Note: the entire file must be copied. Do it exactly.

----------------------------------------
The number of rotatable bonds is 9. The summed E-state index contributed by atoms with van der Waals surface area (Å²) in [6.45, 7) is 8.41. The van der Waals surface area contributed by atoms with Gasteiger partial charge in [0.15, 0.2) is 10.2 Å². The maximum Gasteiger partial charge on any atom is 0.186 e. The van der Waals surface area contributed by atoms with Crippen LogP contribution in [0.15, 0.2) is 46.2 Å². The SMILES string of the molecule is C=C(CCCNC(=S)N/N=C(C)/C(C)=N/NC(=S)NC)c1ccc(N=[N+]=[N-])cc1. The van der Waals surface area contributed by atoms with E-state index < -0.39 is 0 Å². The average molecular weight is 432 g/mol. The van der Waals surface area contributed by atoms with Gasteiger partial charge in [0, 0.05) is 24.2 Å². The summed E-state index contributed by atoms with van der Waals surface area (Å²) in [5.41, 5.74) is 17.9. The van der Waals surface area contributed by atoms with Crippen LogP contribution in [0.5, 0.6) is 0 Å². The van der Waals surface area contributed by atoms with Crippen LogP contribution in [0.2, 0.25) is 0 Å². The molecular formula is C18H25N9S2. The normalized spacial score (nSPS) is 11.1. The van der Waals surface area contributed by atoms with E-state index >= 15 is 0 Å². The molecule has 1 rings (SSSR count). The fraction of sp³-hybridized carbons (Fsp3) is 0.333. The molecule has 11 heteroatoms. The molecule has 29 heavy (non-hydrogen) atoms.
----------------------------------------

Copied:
The number of rotatable bonds is 9. The summed E-state index contributed by atoms with van der Waals surface area (Å²) in [6.45, 7) is 8.41. The van der Waals surface area contributed by atoms with Gasteiger partial charge in [0.15, 0.2) is 10.2 Å². The maximum Gasteiger partial charge on any atom is 0.186 e. The van der Waals surface area contributed by atoms with Crippen LogP contribution in [0.15, 0.2) is 46.2 Å². The SMILES string of the molecule is C=C(CCCNC(=S)N/N=C(C)/C(C)=N/NC(=S)NC)c1ccc(N=[N+]=[N-])cc1. The van der Waals surface area contributed by atoms with E-state index < -0.39 is 0 Å². The average molecular weight is 432 g/mol. The van der Waals surface area contributed by atoms with Gasteiger partial charge in [0, 0.05) is 24.2 Å². The summed E-state index contributed by atoms with van der Waals surface area (Å²) in [5.41, 5.74) is 17.9. The van der Waals surface area contributed by atoms with Crippen LogP contribution in [0.5, 0.6) is 0 Å². The van der Waals surface area contributed by atoms with Crippen LogP contribution in [0.2, 0.25) is 0 Å². The molecular formula is C18H25N9S2. The normalized spacial score (nSPS) is 11.1. The van der Waals surface area contributed by atoms with E-state index >= 15 is 0 Å². The molecule has 1 rings (SSSR count). The fraction of sp³-hybridized carbons (Fsp3) is 0.333. The molecule has 11 heteroatoms. The molecule has 29 heavy (non-hydrogen) atoms.